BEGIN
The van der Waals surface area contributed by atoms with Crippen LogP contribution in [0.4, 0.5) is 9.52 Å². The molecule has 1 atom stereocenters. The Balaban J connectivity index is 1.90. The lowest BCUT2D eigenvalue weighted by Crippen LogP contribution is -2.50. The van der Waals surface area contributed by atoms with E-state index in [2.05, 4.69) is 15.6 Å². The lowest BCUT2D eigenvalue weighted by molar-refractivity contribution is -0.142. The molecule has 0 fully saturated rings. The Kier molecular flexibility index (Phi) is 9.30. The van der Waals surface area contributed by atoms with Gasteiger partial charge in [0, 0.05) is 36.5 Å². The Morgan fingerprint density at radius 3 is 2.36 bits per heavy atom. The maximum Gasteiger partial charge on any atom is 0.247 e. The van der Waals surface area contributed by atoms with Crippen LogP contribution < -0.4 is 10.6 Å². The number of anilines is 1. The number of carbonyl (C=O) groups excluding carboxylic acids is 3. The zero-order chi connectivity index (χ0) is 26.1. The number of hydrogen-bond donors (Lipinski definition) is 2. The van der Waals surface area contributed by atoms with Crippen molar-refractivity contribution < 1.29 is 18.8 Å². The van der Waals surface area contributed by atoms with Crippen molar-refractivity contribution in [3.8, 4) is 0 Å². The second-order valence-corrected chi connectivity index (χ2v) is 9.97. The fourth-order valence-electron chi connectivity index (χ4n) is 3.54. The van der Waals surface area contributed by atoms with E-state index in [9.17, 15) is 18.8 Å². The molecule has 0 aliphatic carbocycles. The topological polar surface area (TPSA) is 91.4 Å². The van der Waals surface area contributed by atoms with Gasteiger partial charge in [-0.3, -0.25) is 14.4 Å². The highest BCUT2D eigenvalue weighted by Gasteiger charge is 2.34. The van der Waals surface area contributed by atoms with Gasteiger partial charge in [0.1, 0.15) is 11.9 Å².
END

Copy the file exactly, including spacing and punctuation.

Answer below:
The van der Waals surface area contributed by atoms with Crippen LogP contribution in [0.4, 0.5) is 9.52 Å². The molecule has 1 atom stereocenters. The Balaban J connectivity index is 1.90. The lowest BCUT2D eigenvalue weighted by Crippen LogP contribution is -2.50. The van der Waals surface area contributed by atoms with E-state index in [2.05, 4.69) is 15.6 Å². The lowest BCUT2D eigenvalue weighted by molar-refractivity contribution is -0.142. The molecule has 0 fully saturated rings. The Kier molecular flexibility index (Phi) is 9.30. The van der Waals surface area contributed by atoms with Gasteiger partial charge in [0, 0.05) is 36.5 Å². The Morgan fingerprint density at radius 3 is 2.36 bits per heavy atom. The maximum Gasteiger partial charge on any atom is 0.247 e. The van der Waals surface area contributed by atoms with Crippen LogP contribution < -0.4 is 10.6 Å². The number of anilines is 1. The number of carbonyl (C=O) groups excluding carboxylic acids is 3. The zero-order chi connectivity index (χ0) is 26.1. The number of hydrogen-bond donors (Lipinski definition) is 2. The van der Waals surface area contributed by atoms with Crippen molar-refractivity contribution < 1.29 is 18.8 Å². The van der Waals surface area contributed by atoms with Crippen molar-refractivity contribution in [3.8, 4) is 0 Å². The second-order valence-corrected chi connectivity index (χ2v) is 9.97. The fourth-order valence-electron chi connectivity index (χ4n) is 3.54. The van der Waals surface area contributed by atoms with E-state index in [9.17, 15) is 18.8 Å². The molecule has 0 aliphatic carbocycles. The topological polar surface area (TPSA) is 91.4 Å². The van der Waals surface area contributed by atoms with Gasteiger partial charge in [-0.3, -0.25) is 14.4 Å². The highest BCUT2D eigenvalue weighted by Gasteiger charge is 2.34. The van der Waals surface area contributed by atoms with Gasteiger partial charge in [0.1, 0.15) is 11.9 Å².